An Everyday Poison

A 19th-century pharmacist compounds medicines, including opium, cocaine, and arsenic, for customers.

A 19th-century pharmacist compounds medicines, including opium, cocaine, and arsenic, for customers.

While wallpaper manufacturers claimed their arsenical paper was safe and questioned any evidence against them, chemists and doctors grappled with the existence of chronic low-level poisoning from nonfood sources. Since doctors prescribed small doses of arsenic as a medicine, many believed that tiny doses would not cause sickness. Not until the 1880s, as the number of clinical histories mounted, did a consensus emerge: arsenic at any dose was unhealthy.

If this book has any heroes, it’s the toxicologists and doctors who tracked the poison to its source, whether in cases of murder or environmental poisoning, and who agitated for laws restricting arsenic’s availability. The arsenic conflict between public welfare and private enterprise generally pitted reforming doctors and chemists against government and manufacturers, with the former often losing to laissez-faire principles. In the end it was consumer revulsion at being deliberately poisoned rather than legislation that forced manufacturers to produce arsenic-free products.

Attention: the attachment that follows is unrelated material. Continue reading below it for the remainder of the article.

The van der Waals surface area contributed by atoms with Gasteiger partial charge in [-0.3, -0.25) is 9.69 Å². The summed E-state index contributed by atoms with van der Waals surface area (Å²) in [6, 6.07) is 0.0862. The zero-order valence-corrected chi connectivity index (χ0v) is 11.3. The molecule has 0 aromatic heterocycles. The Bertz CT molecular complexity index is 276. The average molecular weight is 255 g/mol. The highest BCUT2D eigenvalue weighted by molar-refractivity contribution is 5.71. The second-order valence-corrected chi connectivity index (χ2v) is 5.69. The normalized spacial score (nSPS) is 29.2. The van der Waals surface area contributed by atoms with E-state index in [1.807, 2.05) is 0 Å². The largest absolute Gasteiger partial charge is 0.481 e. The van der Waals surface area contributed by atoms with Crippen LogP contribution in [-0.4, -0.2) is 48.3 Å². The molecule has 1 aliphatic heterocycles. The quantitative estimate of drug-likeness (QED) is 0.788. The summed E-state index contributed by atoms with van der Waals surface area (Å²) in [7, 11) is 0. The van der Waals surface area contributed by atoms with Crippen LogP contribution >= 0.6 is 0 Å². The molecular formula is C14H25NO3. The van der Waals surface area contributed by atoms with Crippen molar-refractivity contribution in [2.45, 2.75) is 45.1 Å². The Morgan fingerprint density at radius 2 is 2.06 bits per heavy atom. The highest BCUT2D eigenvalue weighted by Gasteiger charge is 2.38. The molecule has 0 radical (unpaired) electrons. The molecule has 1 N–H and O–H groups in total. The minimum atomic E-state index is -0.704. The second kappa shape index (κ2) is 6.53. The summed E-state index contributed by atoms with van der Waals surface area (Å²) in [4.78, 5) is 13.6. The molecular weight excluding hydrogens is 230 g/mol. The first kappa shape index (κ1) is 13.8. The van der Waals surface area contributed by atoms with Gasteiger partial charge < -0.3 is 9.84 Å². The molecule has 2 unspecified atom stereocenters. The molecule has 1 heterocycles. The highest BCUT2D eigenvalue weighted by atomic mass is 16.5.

Whorton’s concern breaks through in the occasional passages where he compares past and present responses to proposed legislation. Then (regarding arsenic): “‘It was not an advantageous proceeding,’ one opponent thundered, ‘to treat the people of this country like children.’” Now (regarding trans fats): “There is solid resistance from those who deplore governmental interference with private enterprise [for example]: ‘I can’t believe that there are people dumb enough to support such an intrusion into personal choice’” (p. 157). Of greater present concern to Whorton are new synthetic products entering our environment—products whose long-term effects cannot be clearly predicted. He writes, “As with arsenical candles and papers and fabrics, these items will become established in commerce before their dangers are recognized, ensuring that any attempt to curtail their use will be resisted by manufacturers . . . and fought or ignored by politicians ideologically opposed to government interference with business” (p. 359). When science met the marketplace in the 19th century, politics ruled. Whorton fears that the 21st century will be little different.

Michal Meyer is the editor-in-chief of Chemical Heritage.